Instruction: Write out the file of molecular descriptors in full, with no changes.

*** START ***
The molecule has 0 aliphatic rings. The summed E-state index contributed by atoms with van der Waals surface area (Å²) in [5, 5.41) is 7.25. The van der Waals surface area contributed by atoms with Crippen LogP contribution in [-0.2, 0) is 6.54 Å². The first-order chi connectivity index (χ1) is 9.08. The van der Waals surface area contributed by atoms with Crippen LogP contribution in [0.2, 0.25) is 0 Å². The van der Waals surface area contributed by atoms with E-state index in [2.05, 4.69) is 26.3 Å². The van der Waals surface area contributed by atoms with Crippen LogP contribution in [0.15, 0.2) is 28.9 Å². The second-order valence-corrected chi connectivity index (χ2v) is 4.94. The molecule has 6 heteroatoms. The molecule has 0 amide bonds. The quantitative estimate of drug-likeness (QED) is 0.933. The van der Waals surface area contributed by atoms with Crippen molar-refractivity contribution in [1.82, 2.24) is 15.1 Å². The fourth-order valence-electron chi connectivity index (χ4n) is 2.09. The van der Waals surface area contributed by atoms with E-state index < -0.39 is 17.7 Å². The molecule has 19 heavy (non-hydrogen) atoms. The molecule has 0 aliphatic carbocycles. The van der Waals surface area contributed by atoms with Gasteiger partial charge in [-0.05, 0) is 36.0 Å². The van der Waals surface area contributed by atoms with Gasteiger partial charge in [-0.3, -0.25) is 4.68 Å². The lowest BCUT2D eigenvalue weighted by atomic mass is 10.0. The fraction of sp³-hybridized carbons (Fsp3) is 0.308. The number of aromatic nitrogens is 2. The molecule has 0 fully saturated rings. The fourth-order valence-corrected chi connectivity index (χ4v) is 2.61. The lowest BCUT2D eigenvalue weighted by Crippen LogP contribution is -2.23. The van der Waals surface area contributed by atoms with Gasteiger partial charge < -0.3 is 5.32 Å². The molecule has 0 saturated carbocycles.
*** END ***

The molecule has 0 aliphatic rings. The summed E-state index contributed by atoms with van der Waals surface area (Å²) in [5, 5.41) is 7.25. The van der Waals surface area contributed by atoms with Crippen LogP contribution in [-0.2, 0) is 6.54 Å². The first-order chi connectivity index (χ1) is 9.08. The van der Waals surface area contributed by atoms with Crippen LogP contribution in [0.2, 0.25) is 0 Å². The van der Waals surface area contributed by atoms with E-state index in [2.05, 4.69) is 26.3 Å². The van der Waals surface area contributed by atoms with Crippen LogP contribution in [0.15, 0.2) is 28.9 Å². The second-order valence-corrected chi connectivity index (χ2v) is 4.94. The molecule has 6 heteroatoms. The molecule has 0 amide bonds. The quantitative estimate of drug-likeness (QED) is 0.933. The van der Waals surface area contributed by atoms with Crippen molar-refractivity contribution in [1.82, 2.24) is 15.1 Å². The fourth-order valence-electron chi connectivity index (χ4n) is 2.09. The van der Waals surface area contributed by atoms with E-state index < -0.39 is 17.7 Å². The molecule has 19 heavy (non-hydrogen) atoms. The molecule has 0 aliphatic carbocycles. The van der Waals surface area contributed by atoms with Gasteiger partial charge in [-0.05, 0) is 36.0 Å². The van der Waals surface area contributed by atoms with Gasteiger partial charge in [-0.3, -0.25) is 4.68 Å². The lowest BCUT2D eigenvalue weighted by atomic mass is 10.0. The fraction of sp³-hybridized carbons (Fsp3) is 0.308. The number of aromatic nitrogens is 2. The molecule has 0 fully saturated rings. The fourth-order valence-corrected chi connectivity index (χ4v) is 2.61. The lowest BCUT2D eigenvalue weighted by Crippen LogP contribution is -2.23. The van der Waals surface area contributed by atoms with Gasteiger partial charge < -0.3 is 5.32 Å². The molecule has 0 saturated carbocycles.